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Home / Chandigarh / Patients coughing up ₹1,800-5,000 for PPE kits of health workers in Chandigarh tricity’s private hospitals

Patients coughing up ₹1,800-5,000 for PPE kits of health workers in Chandigarh tricity’s private hospitals

Woman claims Panchkula hospital billed her Rs 18,000 for seven PPE kits worn by health workers during her delivery and two kits for her baby

chandigarh Updated: May 29, 2020 11:43 IST
Tanbir Dhaliwal and Yuvraj Kaushal
Tanbir Dhaliwal and Yuvraj Kaushal
Hindustan Times/Chandigarh
Hospitals say they are passing off costs of protection kits to patients to balance increasing expenses due to Covid-19 safety protocols put in place by health authorities.
Hospitals say they are passing off costs of protection kits to patients to balance increasing expenses due to Covid-19 safety protocols put in place by health authorities.(HT PHOTO )

Treatment just got more expensive in the tricity’s private hospitals with patients being asked to cough up anything between Rs 1,800 to Rs 5,000 for Personal Protective Equipment (PPE kits) and Rs 50 for sanitisers used – not by them – but by health workers as protection against Covid-19, it has been learnt.

Hospitals say they are passing off costs of protection kits to patients to balance increasing expenses due to Covid-19 safety protocols put in place by health authorities.

A woman treated at Alchemist hospital in Panchkula who did not want her name revealed said she was shocked to find she had been billed Rs 18,000 for nine PPE kits. “I delivered a baby at the hospital and was shocked to find Rs 18,000 added to the bill for nine PPE kits, of which seven were used by health workers during my surgery (Rs 1,800 each for six kits and Rs 2,400 for one kit) and two for the baby (Rs 2,400 per kit),” she says.

When she questioned the hospital she was told all patients were being charged for the safety kits.

When asked to comment on the matter, a hospital spokesperson also not wishing to be named, said, “We are following Haryana health department guidelines and are charging as per the guidelines and not charging unnecessarily.”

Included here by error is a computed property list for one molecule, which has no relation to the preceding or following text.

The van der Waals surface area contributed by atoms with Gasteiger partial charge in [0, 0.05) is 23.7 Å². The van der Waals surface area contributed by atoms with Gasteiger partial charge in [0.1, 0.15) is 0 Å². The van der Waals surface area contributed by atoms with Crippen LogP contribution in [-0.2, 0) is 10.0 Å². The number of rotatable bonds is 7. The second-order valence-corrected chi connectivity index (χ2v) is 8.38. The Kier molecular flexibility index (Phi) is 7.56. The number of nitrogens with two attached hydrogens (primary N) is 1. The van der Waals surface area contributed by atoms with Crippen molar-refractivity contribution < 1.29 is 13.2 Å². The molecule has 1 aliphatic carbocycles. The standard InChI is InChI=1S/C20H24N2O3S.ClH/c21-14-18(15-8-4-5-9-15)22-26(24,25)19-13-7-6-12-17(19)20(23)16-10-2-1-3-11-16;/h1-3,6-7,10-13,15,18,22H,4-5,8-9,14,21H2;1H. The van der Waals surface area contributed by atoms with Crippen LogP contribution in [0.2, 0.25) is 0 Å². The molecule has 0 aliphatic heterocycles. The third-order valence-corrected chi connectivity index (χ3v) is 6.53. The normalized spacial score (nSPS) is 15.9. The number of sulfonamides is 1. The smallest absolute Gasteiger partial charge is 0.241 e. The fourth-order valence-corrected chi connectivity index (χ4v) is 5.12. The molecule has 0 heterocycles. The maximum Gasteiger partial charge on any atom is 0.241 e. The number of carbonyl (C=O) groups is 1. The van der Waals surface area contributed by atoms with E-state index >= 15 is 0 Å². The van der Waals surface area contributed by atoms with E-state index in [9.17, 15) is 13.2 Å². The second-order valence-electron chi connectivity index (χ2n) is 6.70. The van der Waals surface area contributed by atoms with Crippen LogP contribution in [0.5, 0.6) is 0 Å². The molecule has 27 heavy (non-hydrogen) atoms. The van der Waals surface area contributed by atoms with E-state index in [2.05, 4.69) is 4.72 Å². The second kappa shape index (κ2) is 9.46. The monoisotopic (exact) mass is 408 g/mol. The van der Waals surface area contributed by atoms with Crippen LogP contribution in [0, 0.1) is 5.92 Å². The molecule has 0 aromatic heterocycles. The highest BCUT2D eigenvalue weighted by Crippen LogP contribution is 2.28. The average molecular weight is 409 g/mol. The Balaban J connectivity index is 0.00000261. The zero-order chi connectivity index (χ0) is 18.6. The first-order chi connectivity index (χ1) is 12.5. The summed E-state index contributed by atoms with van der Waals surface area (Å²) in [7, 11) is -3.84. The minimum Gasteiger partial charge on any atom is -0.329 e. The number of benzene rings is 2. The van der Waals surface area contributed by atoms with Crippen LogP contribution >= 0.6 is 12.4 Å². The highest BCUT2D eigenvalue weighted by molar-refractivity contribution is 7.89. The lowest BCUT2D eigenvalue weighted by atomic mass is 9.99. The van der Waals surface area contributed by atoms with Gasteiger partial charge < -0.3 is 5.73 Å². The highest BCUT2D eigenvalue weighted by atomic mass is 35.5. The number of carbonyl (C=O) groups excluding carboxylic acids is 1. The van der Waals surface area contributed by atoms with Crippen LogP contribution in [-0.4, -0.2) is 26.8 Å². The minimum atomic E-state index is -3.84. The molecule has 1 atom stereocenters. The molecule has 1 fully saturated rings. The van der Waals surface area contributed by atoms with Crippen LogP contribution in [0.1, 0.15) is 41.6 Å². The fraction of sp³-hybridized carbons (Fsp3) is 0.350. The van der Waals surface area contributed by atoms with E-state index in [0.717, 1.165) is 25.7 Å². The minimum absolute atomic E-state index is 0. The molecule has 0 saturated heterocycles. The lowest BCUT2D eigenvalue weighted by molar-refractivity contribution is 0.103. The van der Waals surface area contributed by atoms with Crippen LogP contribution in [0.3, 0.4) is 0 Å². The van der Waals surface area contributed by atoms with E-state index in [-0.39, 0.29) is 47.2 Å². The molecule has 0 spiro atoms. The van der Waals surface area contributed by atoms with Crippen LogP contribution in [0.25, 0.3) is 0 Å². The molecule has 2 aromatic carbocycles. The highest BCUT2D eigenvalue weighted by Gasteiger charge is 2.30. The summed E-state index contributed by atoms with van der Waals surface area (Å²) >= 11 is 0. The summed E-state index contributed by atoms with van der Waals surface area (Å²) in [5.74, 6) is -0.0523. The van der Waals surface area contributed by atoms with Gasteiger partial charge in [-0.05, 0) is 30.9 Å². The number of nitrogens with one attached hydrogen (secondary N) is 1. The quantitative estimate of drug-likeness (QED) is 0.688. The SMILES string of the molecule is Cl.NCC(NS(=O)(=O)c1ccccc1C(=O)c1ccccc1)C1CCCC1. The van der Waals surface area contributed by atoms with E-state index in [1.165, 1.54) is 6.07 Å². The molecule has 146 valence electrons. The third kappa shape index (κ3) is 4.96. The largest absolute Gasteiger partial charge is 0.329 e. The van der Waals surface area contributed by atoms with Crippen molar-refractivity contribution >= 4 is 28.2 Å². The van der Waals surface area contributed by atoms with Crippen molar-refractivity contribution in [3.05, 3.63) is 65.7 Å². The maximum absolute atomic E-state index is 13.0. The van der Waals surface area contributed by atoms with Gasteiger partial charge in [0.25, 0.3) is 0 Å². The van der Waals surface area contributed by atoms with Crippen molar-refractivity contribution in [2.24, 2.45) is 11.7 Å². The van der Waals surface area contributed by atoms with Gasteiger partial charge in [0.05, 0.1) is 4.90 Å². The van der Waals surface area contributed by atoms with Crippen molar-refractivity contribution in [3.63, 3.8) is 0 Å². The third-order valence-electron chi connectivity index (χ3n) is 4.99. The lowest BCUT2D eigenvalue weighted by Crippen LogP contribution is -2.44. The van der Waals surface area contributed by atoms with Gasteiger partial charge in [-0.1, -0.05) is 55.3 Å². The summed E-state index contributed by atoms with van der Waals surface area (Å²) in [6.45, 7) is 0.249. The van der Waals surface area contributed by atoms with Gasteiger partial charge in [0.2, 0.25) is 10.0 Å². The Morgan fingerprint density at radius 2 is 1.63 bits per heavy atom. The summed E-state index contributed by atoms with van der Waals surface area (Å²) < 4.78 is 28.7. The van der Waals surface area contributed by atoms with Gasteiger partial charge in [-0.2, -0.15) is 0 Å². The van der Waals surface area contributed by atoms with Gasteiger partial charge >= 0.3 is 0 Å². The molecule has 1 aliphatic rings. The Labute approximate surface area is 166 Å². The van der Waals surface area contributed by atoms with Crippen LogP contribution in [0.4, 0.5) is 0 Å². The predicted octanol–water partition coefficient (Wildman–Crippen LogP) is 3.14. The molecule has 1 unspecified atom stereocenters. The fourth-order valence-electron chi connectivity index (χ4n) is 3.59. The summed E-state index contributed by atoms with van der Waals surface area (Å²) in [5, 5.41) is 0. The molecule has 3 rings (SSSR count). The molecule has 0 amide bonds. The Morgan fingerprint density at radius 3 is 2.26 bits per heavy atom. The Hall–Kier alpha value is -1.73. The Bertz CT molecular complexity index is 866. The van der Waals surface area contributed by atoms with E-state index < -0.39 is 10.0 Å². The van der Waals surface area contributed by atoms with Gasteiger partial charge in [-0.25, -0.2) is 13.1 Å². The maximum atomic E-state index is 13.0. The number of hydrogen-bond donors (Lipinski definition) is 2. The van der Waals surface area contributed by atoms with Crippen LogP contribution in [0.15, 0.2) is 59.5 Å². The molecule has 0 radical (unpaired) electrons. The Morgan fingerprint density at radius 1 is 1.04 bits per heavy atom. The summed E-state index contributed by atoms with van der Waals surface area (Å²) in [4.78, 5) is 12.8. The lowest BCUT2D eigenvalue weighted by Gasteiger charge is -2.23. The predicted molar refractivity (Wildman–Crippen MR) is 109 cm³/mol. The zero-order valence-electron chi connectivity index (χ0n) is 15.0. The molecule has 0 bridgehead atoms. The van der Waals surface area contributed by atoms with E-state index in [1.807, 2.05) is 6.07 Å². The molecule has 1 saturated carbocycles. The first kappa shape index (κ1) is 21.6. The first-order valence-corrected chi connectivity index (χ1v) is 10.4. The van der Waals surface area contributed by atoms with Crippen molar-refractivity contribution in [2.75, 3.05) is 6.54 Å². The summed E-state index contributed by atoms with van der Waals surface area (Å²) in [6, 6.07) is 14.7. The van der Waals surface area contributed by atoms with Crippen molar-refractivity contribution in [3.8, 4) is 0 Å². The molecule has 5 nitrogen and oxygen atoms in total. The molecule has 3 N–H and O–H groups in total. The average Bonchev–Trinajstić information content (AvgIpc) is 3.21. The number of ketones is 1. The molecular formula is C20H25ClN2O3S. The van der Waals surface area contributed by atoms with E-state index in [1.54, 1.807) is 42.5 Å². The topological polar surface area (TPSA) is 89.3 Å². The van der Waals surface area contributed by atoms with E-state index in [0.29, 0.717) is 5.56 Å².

A Chandigarh resident who went to Chaitanya Hospital in the city for some tests was surprised when he was charged Rs 50 for a sanitiser. Confirming the costs, Dr Neeraj Kumar, director of the hospital, said Rs 4,000 to Rs 5,000 was also being charged for PPE kits.

“We have to take precautions because of Covid-19. Hygiene has to be maintained, OPD area is cleaned every two hours and more house staff is employed. Fewer patients are coming in while hospital expenses have increased,” Dr Kumar said.

‘10% extra fee can be charged’

The Indian Medical Association (IMA), Dr Kumar added, had said that 10% extra fee could be charged from patients in outpatient departments as sanitation expenses had increased. The cost of the PPE also depended on the kind of surgery being performed. “On an average, Rs 5,000 is charged for a PPE kit from patients,” he said.

When contacted, however, Dr Rajesh Dhir, president, IMA, Chandigarh, said, “I am not aware of any such percentage being allowed by IMA. However, I believe that the private hospitals should maintain a balance while charging the amount so that it does not pinch the pocket of the customer but at the same time doctors too don’t feel demotivated as it has become too expensive to run health services during the pandemic.”

All hospitals were passing on costs of safety measures to patients. “My elder brother is undergoing dialysis from one private hospital in Mohali and we went to Fortis Hospital for some medical intervention, where they charged Rs 4,200 for PPE,” said Mohit Sharma from Chandigarh.

When asked to respond, Ajey Maharaj, head, corprorate communications, Fortis Healthcare, said costs of safety measures had driven up expenses in hospitals. Confirming that patients were billed for PPE, he said, “as per the government directive, hospital medical staff in direct contact of the patients are advised to use good quality PPE kits and masks. Where PPE is required for treatment, cost of actual PPE being used is charged. In ICUs or wards with multiple patients, the total cost of PPEs is divided by the number of patients in the ward. Also, to ensure minimal impact on patient, PPE is being charged at much lower rates than the MRP.”

‘Overcharging, irrational usage’

Meanwhile, when contacted, Panchkula civil surgeon Dr Jasjeet Kaur said an order had been issued about overcharging for PPE kits in certain hospitals. It read that irrational usage and overcharging for PPE kits had been observed in certain private hospitals, adding unnecessary burden to the patients. “A serious note of this is being taken and all private hospitals are directed to use PPEs as per guidelines already issued. Cost of these if passed on to the patient should be justified and not unnecessarily included in the bill,” she added.

The order also reads that any such complaints by the patients will be viewed seriously and appropriate action would be taken.

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